An Empirical Assessment of Models of the Value Premium
55 Pages Posted: 19 Jun 2011 Last revised: 8 Apr 2014
Date Written: January 2014
Recent models of the value premium typically endogenously link B/M to firm-specific attributes. The value firms earn higher subsequent returns because these firms command a higher risk premium due to a higher default probability, lower profitability, higher operating leverage, shorter cash flow duration, or higher cash flow risk. In this paper, we first sort the entire sample into several groups of firms based on different levels of limits to arbitrage, across which the value premium varies substantially. We find that among the low limits-to-arbitrage groups in which the value premium is relatively small, there is indeed a significant desired relation between B/M and firm-specific attributes. In sharp contrast, among the high limits-to-arbitrage groups in which the value premium is the most pronounced, there is no significant desired relation between B/M and firm-specific attributes. These results are robust to exclusion of small stocks. Our findings suggest that risk may play a role in the value premium only among the low limits-to-arbitrage group, whereas mispricing plays a significant role among the high limits-to-arbitrage group.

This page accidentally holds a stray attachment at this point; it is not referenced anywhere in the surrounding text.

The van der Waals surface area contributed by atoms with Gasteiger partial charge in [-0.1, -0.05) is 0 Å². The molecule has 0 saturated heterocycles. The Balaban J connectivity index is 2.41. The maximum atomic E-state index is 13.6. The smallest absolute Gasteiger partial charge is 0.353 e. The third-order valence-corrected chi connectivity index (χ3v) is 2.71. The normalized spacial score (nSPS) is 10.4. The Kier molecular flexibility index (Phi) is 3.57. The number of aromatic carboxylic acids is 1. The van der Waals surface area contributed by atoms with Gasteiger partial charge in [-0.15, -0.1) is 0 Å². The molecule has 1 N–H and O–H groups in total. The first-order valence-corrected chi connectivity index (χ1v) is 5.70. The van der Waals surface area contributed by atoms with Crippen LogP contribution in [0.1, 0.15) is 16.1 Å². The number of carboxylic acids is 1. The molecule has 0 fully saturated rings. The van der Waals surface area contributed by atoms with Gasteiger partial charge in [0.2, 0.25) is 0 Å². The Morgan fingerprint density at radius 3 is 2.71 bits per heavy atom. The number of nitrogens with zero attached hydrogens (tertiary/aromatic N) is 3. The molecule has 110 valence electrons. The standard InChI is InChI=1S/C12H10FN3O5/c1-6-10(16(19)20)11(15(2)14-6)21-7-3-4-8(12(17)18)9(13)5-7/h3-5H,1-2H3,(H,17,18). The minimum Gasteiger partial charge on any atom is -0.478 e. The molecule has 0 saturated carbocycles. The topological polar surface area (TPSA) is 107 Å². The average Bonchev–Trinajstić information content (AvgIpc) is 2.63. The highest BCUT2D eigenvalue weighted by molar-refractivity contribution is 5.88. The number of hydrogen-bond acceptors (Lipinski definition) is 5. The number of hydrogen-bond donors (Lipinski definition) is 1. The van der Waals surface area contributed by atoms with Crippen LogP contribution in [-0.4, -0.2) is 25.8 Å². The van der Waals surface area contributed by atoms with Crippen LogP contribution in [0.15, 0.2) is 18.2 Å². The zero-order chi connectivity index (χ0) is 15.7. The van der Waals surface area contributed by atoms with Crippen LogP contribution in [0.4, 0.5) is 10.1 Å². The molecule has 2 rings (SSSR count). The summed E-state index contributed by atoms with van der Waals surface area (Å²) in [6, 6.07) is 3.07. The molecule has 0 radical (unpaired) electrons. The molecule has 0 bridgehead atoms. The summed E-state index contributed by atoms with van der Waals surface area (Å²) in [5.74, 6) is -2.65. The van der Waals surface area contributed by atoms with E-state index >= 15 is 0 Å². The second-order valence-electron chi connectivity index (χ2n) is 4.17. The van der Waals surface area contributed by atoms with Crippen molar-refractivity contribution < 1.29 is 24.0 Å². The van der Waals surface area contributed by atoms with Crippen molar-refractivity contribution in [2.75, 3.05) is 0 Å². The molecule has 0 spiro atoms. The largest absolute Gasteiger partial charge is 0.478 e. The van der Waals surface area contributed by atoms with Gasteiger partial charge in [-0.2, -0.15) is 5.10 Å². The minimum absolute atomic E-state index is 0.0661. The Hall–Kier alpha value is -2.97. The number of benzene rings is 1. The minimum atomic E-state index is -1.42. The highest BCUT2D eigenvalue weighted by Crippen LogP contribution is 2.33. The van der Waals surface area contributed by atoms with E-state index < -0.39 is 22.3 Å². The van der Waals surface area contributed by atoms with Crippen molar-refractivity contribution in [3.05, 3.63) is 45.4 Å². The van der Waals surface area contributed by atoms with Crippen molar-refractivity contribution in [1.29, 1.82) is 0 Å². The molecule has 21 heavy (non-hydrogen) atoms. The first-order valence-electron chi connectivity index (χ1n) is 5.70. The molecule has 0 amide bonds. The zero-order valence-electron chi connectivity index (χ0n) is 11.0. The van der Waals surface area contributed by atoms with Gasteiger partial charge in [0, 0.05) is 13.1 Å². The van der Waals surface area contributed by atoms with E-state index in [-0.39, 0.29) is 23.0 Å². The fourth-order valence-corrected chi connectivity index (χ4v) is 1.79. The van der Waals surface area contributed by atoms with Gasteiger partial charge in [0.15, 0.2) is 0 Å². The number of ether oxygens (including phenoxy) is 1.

Keywords: value premium, mispricing, limits to arbitrage, financial distress, default risk, profitability, duration, cash flow risk, operating leverage
JEL Classification: G12
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